Success- it works!

Now my only remaining frustration is that BCP won’t output a row with column headers (I do a weird union thing to get around this for the time being, but will look further into this at a later date).

L

T-Mobile 3G Dongle

4.72Mbps- can’t really complain at that when my wired ADSL at home struggles to exceed 4Mbps! A real life-saver when away from home!

L

Hard @ Work :)

Some DJ shots from Saturday’s Kool Kids Club https://www.facebook.com/TheKoolKidsKlub

Dillon Francis

Brenmar

Mele

Eristoff :)

CO2 :)



Like Lee Tickett Photography https://www.facebook.com/pages/Lee-Tickett-Photography/111744830880 for regular updates :)

L

I’ve been doing a lot of research into home automation, a/v distribution and data capture/monitoring recently and whilst I’ve found a endless amounts of information there seemed to be a few issues present across all solutions:

-Price
-Standards
-Availability
-Support

I did mention the Home Automation Hub (http://www.homeautomationhub.com/) project I stumbled across last month in a blog post but had initially dismissed because it appeared that the project had been abandoned. However, Derek, part of the project fortunately dropped me an e-mail to inform me the project is very much still alive! This solution therefore hopefully doesn’t fall short on any of the fronts the others (Control4, Crestron etc) do.

-Price: The central hub itself is a repurposed livebox router which I found on eBay for about £5. The additional hardware I need to control, collect and display data appears to vary but it’s modular and most modules appear to be very reasonably priced.
-Standards: The software running on the central hub is open source and can interface with existing devices using a whole host of standards. Support for additional standards could be developed at a later date.
-Availability: I found plenty of live box routers on eBay- I’m not sure if they’re still sold commercially but I imagine if there was a point in the future when they’re no longer available the image will be ported so it can be flashed onto alternative hardware. There are a number of options for the modules required for control, collect and display data so I think there will always be something available.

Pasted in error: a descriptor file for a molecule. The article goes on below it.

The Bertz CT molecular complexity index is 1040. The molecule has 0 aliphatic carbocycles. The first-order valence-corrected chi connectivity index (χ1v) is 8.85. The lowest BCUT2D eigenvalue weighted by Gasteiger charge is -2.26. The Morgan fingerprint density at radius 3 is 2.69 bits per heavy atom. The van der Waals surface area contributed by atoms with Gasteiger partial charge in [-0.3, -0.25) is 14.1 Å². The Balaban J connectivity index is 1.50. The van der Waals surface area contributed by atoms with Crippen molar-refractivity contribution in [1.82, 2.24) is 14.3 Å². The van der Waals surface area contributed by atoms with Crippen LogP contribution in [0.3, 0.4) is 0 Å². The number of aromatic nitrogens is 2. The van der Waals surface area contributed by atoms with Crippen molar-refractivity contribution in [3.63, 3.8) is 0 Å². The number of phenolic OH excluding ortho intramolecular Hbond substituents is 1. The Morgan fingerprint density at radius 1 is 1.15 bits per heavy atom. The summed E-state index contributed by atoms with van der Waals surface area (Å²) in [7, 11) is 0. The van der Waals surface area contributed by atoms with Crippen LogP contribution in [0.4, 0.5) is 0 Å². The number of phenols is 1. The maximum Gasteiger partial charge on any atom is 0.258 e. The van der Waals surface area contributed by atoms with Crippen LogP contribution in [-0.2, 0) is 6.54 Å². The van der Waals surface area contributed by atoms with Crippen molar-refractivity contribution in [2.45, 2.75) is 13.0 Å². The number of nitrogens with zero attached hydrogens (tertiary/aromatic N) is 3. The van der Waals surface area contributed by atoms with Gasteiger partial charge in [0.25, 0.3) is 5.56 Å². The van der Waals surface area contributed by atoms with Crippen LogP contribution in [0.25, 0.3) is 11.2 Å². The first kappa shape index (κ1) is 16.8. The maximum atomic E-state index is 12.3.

-Support: As the project is open source the community support is great and there appears to be activity on the hah forum everyday!

Initially I was going to order the hah parts bundle from the shop http://www.homeautomationhub.com/content/hah-parts-bundle but the pcb is currently out of stock so I’m researching for a bit longer :)

It looks like most of what I want to collect / control can be handled by Jeenodes http://www.dbzoo.com/livebox/hah_hahnode – RF enabled AVR328P boards using the same development tools as the Arduino. In addition to:

-Room Board (for monitoring temperature, light and humidity)
-Expander Plug (for general purpose digital I/O)
-Input Plug (for general purpose analog input)
-Infrared Plug (possibly to interface with a/v equipment or maybe add light/mains control to my harmony remotes?)
-Relay Plug (in the hope to control lights and potentially sockets- I don’t think the board currently uses latching relays so this would probably drain the batteries far too quickly- hmm…)
-OOK 433 Plug (in the hope to hijack the data from my weather stations and maybe the current cost energy monitoring devices)
-Graphics Board (display some of the info without having to access a mobile/computer and open a web browser)
-Extension Cables & Plug Headers and Battery Holders to hook everything up

The hahnode article on the hah website shows a novell way of repurposing an Airwick Freshmatic Compact http://www.dbzoo.com/livebox/hah_hahnode#airwick_hahnode to house the jeenode, provide power and detect motion- so I’ve ordered a few of these too. Shopping List (prices include p&p):

£10.00- Livebox Router (eBay)
£11.25- TTL Connection / Programming Cable (HAH)
£18.00- 3x Airwick Freshmatic Compact (eBay)

I’ve yet to place my order with jeelabs but my cart is looking something like:

Things I’m still yet to think about:

-Doorbell (integrate with the system? http://www.bwired.nl has inspired me- I love the idea of having a camera capture a photo when the doorbell is pressed)
-Security (Cameras, Door/window open/close/lock/unlock?)
-Boiler
-A/V distribution (my satellite receiver(s) are on the network as is my 4×4 HDMI matrix)
-Phone (I don’t currently have a phone connected to my landline but I do have some ip phones I’ve been playing with… I also like the idea of adding a mobile to send/receive sms but this might be overkill as twitter or something could be potentially be implemented more cheaply)

The cameras which are currently looking most appealing: http://www.ebay.com/itm/ws/eBayISAPI.dll?ViewItem&item=220875730715&ssPageName=ADME:X:RTQ:US:1123

Lots to still think about!

L

My ener$ave : http://www.myenersave.com

Enio : http://www.enio.co.uk

Just connected them to my current cost meter so need to wait a month or so before I can tell how well they both work.

L

%d bloggers like this: